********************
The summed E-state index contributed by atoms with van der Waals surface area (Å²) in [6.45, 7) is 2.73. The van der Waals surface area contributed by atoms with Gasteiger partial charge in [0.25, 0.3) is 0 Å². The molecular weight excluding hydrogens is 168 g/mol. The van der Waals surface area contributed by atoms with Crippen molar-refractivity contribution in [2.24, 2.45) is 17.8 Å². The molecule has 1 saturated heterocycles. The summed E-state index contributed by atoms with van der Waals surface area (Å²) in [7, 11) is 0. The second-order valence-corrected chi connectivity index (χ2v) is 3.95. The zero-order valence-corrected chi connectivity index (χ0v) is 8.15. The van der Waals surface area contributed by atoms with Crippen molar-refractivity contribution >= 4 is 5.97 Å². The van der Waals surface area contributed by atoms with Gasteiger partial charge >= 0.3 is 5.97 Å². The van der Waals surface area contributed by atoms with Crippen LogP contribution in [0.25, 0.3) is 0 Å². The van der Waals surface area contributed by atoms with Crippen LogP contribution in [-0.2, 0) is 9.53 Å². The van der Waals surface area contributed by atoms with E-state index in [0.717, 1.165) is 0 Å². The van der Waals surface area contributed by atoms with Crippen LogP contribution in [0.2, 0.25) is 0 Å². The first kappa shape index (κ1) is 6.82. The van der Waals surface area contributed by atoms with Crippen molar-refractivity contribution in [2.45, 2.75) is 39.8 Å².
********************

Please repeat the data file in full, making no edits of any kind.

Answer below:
The summed E-state index contributed by atoms with van der Waals surface area (Å²) in [6.45, 7) is 2.73. The van der Waals surface area contributed by atoms with Gasteiger partial charge in [0.25, 0.3) is 0 Å². The molecular weight excluding hydrogens is 168 g/mol. The van der Waals surface area contributed by atoms with Crippen molar-refractivity contribution in [2.24, 2.45) is 17.8 Å². The molecule has 1 saturated heterocycles. The summed E-state index contributed by atoms with van der Waals surface area (Å²) in [7, 11) is 0. The second-order valence-corrected chi connectivity index (χ2v) is 3.95. The zero-order valence-corrected chi connectivity index (χ0v) is 8.15. The van der Waals surface area contributed by atoms with Crippen molar-refractivity contribution >= 4 is 5.97 Å². The van der Waals surface area contributed by atoms with Gasteiger partial charge >= 0.3 is 5.97 Å². The van der Waals surface area contributed by atoms with Crippen LogP contribution in [0.25, 0.3) is 0 Å². The van der Waals surface area contributed by atoms with Crippen LogP contribution in [-0.2, 0) is 9.53 Å². The van der Waals surface area contributed by atoms with E-state index in [0.717, 1.165) is 0 Å². The van der Waals surface area contributed by atoms with Crippen LogP contribution in [0.2, 0.25) is 0 Å². The first kappa shape index (κ1) is 6.82. The van der Waals surface area contributed by atoms with Crippen molar-refractivity contribution in [2.45, 2.75) is 39.8 Å².